Simply and Only
I wrote a brief post not long ago about my mother's declining health. Since then, she has been diagnosed with Alzheimer's disease, or some other similar neurodegenerative condition. It has been a difficult autumn for all of us, especially and of course, for my mother and father, for whom this suffering is a daily, hourly, minute-by-minute experience.
The utter unfairness of dementia takes my breath away. The seeming annihilation of dignity and selfhood feels like a punch in the stomach. The contradiction -- the desire to be present juxtaposed against the desire to run and hide -- is painful and confusing.
And everything is happening so fast. We have no time to get used to any new normal, no time to make adjustments to our expectations. There can be no expectations anymore.
What is left for us, in this moment, before things are as bad as they have the potential to get, while my mother is both suffering the effects of dementia and painfully aware that everything is going wrong?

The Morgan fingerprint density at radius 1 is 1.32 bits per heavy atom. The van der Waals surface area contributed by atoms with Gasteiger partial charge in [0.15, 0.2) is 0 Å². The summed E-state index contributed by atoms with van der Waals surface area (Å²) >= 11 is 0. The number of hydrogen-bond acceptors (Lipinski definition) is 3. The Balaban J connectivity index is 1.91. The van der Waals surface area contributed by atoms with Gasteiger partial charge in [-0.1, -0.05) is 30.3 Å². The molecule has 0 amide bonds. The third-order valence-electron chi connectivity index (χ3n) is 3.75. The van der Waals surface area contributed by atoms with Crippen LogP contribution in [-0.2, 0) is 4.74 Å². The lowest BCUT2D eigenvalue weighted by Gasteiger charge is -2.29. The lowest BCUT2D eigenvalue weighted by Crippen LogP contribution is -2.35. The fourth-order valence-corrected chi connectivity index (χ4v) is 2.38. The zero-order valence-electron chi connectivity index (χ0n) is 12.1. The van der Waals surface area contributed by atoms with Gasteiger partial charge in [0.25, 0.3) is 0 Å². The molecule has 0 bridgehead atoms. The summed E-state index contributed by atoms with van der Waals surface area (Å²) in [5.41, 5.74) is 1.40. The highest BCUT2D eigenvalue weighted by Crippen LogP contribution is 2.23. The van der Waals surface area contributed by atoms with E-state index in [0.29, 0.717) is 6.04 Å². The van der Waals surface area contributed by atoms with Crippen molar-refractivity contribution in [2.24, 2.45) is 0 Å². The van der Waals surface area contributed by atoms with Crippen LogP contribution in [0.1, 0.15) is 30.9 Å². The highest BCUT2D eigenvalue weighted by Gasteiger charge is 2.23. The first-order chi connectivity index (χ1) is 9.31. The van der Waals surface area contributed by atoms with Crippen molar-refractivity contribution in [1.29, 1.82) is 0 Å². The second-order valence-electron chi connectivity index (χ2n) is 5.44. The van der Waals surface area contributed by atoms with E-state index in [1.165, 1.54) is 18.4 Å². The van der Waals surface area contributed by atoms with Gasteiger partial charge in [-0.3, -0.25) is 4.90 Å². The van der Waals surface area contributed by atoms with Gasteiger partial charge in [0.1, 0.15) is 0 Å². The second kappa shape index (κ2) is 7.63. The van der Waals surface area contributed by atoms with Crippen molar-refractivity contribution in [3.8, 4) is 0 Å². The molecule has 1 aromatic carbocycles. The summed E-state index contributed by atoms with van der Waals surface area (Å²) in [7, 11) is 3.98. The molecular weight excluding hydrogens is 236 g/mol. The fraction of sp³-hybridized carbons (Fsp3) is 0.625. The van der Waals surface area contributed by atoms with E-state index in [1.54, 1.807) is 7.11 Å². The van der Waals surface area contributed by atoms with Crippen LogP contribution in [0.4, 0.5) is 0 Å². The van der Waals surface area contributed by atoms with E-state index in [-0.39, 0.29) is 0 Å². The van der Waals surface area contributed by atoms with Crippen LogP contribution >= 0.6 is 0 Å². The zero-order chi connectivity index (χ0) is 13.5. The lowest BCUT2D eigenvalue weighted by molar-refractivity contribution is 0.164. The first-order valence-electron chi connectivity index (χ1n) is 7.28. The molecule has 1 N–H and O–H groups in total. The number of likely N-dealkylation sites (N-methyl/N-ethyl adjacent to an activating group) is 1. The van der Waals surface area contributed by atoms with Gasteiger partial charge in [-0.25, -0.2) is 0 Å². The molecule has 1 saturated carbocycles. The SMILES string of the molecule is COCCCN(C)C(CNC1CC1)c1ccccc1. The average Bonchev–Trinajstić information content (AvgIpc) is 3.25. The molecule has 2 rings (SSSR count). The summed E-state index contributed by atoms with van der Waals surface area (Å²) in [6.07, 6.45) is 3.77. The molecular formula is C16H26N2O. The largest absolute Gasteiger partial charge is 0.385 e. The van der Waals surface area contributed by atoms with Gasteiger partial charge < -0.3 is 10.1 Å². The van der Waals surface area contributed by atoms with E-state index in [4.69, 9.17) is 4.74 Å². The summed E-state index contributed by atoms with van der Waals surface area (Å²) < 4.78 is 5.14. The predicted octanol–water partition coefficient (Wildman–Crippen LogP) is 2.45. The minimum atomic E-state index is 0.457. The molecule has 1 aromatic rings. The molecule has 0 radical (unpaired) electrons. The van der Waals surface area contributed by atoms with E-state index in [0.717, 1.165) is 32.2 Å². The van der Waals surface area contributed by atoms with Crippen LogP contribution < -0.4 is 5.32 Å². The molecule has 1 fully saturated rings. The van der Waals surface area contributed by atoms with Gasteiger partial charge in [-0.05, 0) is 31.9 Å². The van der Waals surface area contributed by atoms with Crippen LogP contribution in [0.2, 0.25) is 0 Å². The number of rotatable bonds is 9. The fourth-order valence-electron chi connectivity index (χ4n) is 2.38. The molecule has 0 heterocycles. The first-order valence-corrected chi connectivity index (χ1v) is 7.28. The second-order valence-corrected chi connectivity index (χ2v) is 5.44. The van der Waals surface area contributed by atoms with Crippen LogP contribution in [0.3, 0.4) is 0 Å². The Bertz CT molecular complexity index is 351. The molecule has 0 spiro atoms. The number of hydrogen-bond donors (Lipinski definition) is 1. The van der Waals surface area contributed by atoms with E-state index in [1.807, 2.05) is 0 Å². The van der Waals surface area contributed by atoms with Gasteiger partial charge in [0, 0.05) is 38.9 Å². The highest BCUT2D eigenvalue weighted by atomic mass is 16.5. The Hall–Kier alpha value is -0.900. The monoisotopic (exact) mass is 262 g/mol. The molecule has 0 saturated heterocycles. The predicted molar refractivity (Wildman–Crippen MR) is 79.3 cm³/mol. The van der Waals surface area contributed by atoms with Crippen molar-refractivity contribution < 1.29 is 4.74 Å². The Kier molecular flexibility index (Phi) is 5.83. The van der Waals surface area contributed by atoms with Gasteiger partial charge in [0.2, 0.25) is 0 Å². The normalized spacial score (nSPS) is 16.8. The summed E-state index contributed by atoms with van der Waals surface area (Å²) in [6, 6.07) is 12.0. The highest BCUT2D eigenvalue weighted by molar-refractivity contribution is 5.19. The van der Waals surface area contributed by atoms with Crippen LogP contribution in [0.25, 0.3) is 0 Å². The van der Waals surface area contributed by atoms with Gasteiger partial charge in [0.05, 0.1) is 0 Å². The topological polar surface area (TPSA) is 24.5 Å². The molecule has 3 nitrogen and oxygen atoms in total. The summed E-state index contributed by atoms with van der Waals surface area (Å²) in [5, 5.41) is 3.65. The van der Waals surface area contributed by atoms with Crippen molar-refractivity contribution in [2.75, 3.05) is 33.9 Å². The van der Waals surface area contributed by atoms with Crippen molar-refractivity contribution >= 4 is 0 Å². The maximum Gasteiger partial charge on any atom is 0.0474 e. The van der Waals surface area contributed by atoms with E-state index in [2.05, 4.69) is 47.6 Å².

Perhaps the lesson of dementia is that what we are left with is what is at the core of every relationship we have. What we are left with is learning that dignity is not ability, or composure, or mental quickness, or eloquence, or any of the things that we miss in the person we love who suffers from dementia. What we are left with is simply and only being present, without any agenda or purpose or need.
What would happen if we were present to everyone in our lives this way, not for any other purpose but to show the depth of love we feel?
I have no idea what I am talking about. I am sad, and scared, and I want my mother.
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